Support for needy cut to fund lunches for all

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Support for needy cut to fund lunches for all

In 2009, the Jungnang District Office, in one of Seoul’s poorest neighborhoods, began providing free dinners to its low-income middle and high school students who risked going hungry.

The district office funds the 600 million won ($524,000) program based on reports submitted by schools on the number of their students in need of support, with each meal costing between 3,100 won and 3,300 won. Today, the district feeds 1,780 needy students under the program.

But the program, along with a host of others that support the district’s low-income residents, are likely to be axed starting next year because of the funds needed to pay for the mandatory free school lunch program that was approved by the Democratic Party-controlled Seoul Metropolitan Council and was upheld by voters in the August city-wide referendum.

The district, which ranks 23rd among 25 district offices in fiscal self-reliance at 31.5 percent, says it needs the money used for the dinner program to pay for the school lunches for all elementary school and first-year middle school students, as required by the city ordinance.

“There’s nowhere else to secure the budget for the free school lunch program because all other expenses have already been reduced,” said Yoo Kyeong-ae, an official from the Jungnang District Office. “If the budget plan for the free lunch program gets confirmed, we have to inform middle and high schools that the free dinner program for needy students will be suspended.”

According to Jungnang District Office, about 10.6 billion won is needed to provide free school lunches for 180 days to the district’s 20,115 elementary school and 3,870 first-year middle school students. Under the free school lunch ordinance, Jungnang District is to pay for 20 percent of the program, which is about 2.2 billion won next year. In addition to the 600 million won from the school dinner program, the district is using 1.6 billion won cut from other academic programs.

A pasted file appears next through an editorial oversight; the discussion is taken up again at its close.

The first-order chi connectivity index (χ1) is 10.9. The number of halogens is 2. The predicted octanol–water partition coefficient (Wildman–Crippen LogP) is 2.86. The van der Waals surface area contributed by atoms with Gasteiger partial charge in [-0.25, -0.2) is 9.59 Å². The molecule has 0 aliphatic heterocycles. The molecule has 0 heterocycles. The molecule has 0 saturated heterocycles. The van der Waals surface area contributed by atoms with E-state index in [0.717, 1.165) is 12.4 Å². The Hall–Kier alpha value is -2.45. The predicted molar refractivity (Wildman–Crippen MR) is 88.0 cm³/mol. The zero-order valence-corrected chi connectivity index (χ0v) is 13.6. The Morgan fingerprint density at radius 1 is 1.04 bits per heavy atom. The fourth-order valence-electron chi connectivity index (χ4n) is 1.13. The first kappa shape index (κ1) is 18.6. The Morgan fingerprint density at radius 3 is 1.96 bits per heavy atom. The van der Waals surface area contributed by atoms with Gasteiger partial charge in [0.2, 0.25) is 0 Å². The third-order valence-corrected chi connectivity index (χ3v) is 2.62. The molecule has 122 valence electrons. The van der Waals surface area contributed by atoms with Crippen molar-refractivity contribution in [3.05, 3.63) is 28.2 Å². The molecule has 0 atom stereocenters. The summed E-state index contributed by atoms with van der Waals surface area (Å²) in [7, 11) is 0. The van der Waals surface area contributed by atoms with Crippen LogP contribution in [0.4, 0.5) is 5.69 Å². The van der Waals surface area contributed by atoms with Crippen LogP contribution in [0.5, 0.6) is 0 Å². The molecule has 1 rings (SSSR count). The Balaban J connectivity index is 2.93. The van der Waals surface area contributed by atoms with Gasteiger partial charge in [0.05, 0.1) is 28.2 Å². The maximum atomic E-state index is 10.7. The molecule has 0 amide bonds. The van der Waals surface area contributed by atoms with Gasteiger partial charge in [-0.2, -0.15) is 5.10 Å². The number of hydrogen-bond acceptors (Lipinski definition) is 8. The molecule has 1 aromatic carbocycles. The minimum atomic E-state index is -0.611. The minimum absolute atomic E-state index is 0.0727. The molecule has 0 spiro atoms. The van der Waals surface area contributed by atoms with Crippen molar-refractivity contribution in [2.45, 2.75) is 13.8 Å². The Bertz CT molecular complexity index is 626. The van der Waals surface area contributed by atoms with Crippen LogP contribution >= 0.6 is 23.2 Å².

Making matters worse, the district’s annual budget for next year has been reduced by 4.3 billion won to 324.8 billion won because it expects a drop in property tax revenue thanks to the weak real estate market and a smaller grant from the Seoul Metropolitan Government, which amounted to 84 billion won this year.

Aside from cutting the school dinner program, the district is cutting back on operations and office expenses by 20 percent as well as downsizing other projects.

The district’s children’s center, an after-school child care program for low-income families, as well as plans to improve educational facilities are set to be suspended or face steep cuts, among other programs, to address the budget shortfall.

“It’s very sad that we have to suspend so many programs because of the free school lunch program and the weak economy,” said Moon Byeong-kwon, head of the Jungnang District Office.

Experts criticized the Seoul Metropolitan Government for pushing ahead with a policy they characterized as unfeasible, citing Jungnang District’s case as an example of what happens when a policy fails to consider the individual fiscal standings for each of Seoul’s districts.

“To provide free lunch to all elementary school students including those who can actually afford it, the students who really need the support and are in need of dinner will suffer,” said Cho Dong-geun, an economics professor at Myongji University. “[The government] should come up with a measure so that each district office can efficiently use its budget.”

By Jeon Young-sun, Choi Mo-ran []
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